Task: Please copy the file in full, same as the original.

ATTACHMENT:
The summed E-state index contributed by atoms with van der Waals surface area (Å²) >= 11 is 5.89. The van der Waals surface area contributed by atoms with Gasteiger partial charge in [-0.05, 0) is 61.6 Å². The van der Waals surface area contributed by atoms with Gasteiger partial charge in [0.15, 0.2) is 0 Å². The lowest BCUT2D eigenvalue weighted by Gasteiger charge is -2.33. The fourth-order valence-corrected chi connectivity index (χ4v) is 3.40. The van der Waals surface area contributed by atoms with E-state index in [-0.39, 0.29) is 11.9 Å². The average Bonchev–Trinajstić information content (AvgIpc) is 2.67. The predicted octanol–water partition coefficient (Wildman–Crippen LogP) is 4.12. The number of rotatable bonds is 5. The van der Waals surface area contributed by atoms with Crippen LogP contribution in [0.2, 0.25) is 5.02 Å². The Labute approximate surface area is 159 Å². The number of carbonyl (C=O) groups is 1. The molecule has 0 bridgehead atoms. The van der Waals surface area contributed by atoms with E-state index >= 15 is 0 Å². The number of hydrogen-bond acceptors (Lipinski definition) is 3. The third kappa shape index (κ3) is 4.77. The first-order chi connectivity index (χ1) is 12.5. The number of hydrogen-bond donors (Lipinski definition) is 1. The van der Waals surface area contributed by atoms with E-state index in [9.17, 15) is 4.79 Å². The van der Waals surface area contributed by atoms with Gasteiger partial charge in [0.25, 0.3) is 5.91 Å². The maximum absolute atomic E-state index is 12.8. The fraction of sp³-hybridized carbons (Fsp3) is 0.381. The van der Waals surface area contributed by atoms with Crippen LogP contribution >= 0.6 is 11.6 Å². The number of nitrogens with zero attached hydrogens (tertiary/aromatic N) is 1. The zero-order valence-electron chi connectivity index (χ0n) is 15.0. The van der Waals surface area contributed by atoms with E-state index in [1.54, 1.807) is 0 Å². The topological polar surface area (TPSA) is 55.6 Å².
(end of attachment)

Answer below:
The summed E-state index contributed by atoms with van der Waals surface area (Å²) >= 11 is 5.89. The van der Waals surface area contributed by atoms with Gasteiger partial charge in [-0.05, 0) is 61.6 Å². The van der Waals surface area contributed by atoms with Gasteiger partial charge in [0.15, 0.2) is 0 Å². The lowest BCUT2D eigenvalue weighted by Gasteiger charge is -2.33. The fourth-order valence-corrected chi connectivity index (χ4v) is 3.40. The van der Waals surface area contributed by atoms with E-state index in [-0.39, 0.29) is 11.9 Å². The average Bonchev–Trinajstić information content (AvgIpc) is 2.67. The predicted octanol–water partition coefficient (Wildman–Crippen LogP) is 4.12. The number of rotatable bonds is 5. The van der Waals surface area contributed by atoms with Crippen LogP contribution in [0.2, 0.25) is 5.02 Å². The Labute approximate surface area is 159 Å². The number of carbonyl (C=O) groups is 1. The molecule has 0 bridgehead atoms. The van der Waals surface area contributed by atoms with E-state index >= 15 is 0 Å². The number of hydrogen-bond acceptors (Lipinski definition) is 3. The third kappa shape index (κ3) is 4.77. The first-order chi connectivity index (χ1) is 12.5. The number of hydrogen-bond donors (Lipinski definition) is 1. The van der Waals surface area contributed by atoms with E-state index in [9.17, 15) is 4.79 Å². The van der Waals surface area contributed by atoms with Gasteiger partial charge in [0.25, 0.3) is 5.91 Å². The maximum absolute atomic E-state index is 12.8. The fraction of sp³-hybridized carbons (Fsp3) is 0.381. The van der Waals surface area contributed by atoms with Crippen LogP contribution >= 0.6 is 11.6 Å². The number of nitrogens with zero attached hydrogens (tertiary/aromatic N) is 1. The zero-order valence-electron chi connectivity index (χ0n) is 15.0. The van der Waals surface area contributed by atoms with E-state index in [1.54, 1.807) is 0 Å². The topological polar surface area (TPSA) is 55.6 Å².